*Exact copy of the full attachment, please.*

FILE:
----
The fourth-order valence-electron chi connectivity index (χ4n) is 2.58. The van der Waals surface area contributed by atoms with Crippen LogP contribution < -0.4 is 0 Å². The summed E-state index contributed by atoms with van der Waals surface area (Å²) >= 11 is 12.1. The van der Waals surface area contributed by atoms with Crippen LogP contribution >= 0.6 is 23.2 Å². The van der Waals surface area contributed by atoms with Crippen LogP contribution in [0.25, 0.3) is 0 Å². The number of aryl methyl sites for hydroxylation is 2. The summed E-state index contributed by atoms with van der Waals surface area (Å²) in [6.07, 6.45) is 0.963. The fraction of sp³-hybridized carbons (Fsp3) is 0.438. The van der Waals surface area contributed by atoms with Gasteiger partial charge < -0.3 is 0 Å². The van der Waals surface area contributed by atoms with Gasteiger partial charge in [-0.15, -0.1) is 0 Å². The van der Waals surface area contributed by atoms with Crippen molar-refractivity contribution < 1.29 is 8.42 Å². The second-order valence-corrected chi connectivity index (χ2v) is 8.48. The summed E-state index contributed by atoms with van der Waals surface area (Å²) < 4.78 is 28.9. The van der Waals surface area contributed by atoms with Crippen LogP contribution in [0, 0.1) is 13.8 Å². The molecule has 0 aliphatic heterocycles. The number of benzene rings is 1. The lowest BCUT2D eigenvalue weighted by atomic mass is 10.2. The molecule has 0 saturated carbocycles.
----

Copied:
The fourth-order valence-electron chi connectivity index (χ4n) is 2.58. The van der Waals surface area contributed by atoms with Crippen LogP contribution < -0.4 is 0 Å². The summed E-state index contributed by atoms with van der Waals surface area (Å²) >= 11 is 12.1. The van der Waals surface area contributed by atoms with Crippen LogP contribution >= 0.6 is 23.2 Å². The van der Waals surface area contributed by atoms with Crippen LogP contribution in [0.25, 0.3) is 0 Å². The number of aryl methyl sites for hydroxylation is 2. The summed E-state index contributed by atoms with van der Waals surface area (Å²) in [6.07, 6.45) is 0.963. The fraction of sp³-hybridized carbons (Fsp3) is 0.438. The van der Waals surface area contributed by atoms with Gasteiger partial charge < -0.3 is 0 Å². The van der Waals surface area contributed by atoms with Gasteiger partial charge in [-0.15, -0.1) is 0 Å². The van der Waals surface area contributed by atoms with Crippen molar-refractivity contribution < 1.29 is 8.42 Å². The second-order valence-corrected chi connectivity index (χ2v) is 8.48. The summed E-state index contributed by atoms with van der Waals surface area (Å²) < 4.78 is 28.9. The van der Waals surface area contributed by atoms with Crippen LogP contribution in [0, 0.1) is 13.8 Å². The molecule has 0 aliphatic heterocycles. The number of benzene rings is 1. The lowest BCUT2D eigenvalue weighted by atomic mass is 10.2. The molecule has 0 saturated carbocycles.